Gala Colivet-Dennison

“I see jewellery [as] an extension of the body in a sculptural way,” jeweller Gala Colivet-Dennison told AnOther, shortly after she released her debut lookbook in 2017. And she did in fact study sculpture before turning her hand to jewellery, as evidenced in her bold, oversized pieces which demonstrate her command of shape and texture. Silver is her preferred material, often embellished with mesmerising, roughly cut stones. Richard Malone enlisted Colivet-Dennison’s talents for his A/W19 collection, where her strikingly architectural designs – adorned with agate stones, raw jasper and baroque pearls – perfectly offset Malone’s refined block-coloured ensembles. Her singular aesthetic has also been championed by Pringle of Scotland, with whom she has collaborated for two autumn/winter shows in a row, conjuring up exaggerated kilt-pin brooches, statement earrings and geometric belts.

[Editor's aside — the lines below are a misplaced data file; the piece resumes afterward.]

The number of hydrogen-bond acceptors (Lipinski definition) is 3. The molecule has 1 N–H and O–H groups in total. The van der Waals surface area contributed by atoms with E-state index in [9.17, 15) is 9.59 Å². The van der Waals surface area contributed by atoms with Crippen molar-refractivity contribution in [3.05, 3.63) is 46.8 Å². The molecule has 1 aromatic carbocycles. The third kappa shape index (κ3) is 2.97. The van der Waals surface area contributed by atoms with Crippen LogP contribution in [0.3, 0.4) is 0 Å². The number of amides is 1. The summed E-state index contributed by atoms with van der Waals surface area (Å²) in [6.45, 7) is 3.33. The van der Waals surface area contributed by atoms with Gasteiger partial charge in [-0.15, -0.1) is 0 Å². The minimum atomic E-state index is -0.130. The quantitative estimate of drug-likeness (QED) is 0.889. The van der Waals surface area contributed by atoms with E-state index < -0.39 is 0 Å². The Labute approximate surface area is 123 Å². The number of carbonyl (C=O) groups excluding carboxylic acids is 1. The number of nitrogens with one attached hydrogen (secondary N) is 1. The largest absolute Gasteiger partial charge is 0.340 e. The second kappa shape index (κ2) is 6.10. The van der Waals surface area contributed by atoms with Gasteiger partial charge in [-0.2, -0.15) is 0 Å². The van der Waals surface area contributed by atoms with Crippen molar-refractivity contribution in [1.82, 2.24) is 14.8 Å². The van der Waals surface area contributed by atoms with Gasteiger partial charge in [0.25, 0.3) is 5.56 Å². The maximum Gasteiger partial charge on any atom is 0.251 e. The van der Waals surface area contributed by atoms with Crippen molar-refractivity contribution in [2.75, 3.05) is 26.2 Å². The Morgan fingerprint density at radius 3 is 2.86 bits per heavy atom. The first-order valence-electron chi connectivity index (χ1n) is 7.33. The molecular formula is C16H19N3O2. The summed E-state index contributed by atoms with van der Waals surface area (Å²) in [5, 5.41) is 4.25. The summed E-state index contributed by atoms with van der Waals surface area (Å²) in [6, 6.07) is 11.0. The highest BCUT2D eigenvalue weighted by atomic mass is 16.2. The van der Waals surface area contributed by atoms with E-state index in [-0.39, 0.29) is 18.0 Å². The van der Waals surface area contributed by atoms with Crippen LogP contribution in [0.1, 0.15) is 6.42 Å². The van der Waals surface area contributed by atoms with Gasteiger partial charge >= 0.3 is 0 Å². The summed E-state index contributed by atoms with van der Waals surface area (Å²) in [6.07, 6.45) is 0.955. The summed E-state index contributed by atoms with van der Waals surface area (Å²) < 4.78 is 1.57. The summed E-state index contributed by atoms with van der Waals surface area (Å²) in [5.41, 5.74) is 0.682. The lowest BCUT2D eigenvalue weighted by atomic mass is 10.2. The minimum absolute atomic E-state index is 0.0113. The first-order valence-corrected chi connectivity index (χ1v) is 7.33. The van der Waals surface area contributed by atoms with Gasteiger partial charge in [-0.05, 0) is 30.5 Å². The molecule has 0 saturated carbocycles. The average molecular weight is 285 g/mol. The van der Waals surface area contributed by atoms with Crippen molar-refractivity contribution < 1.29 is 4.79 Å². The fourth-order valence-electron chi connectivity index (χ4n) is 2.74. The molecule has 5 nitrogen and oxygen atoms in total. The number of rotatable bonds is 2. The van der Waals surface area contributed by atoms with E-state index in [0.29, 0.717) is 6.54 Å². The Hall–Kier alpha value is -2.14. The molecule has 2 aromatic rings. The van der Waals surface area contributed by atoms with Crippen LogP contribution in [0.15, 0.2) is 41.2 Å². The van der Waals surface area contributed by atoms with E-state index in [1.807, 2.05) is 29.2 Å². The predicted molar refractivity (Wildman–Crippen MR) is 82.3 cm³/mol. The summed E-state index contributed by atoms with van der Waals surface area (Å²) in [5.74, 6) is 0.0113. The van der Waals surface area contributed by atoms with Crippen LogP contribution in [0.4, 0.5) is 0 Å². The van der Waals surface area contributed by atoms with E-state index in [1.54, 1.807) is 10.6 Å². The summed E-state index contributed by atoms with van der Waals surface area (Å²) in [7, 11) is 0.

Alighieri is the brainchild of scholar and artisan Rosh Mahtani, who set up the label in 2014, inspired by Dante’s Divine Comedy. Each of Alighieri’s “modern relics” corresponds to one of the famed work’s poems, translating Dante’s vivid tales of the afterlife into elegantly amorphous pendants, bracelets and rings, rendered in gold and silver. Many fashion brands have tapped Mahtani’s talents, from Joseph to Eudon Choi, and most recently Lacoste, who invited the jeweller to interpret its famous logo for a beguiling series of “molten crocodile necklaces, hoop earrings and bangles” for Spring/Summer 2020.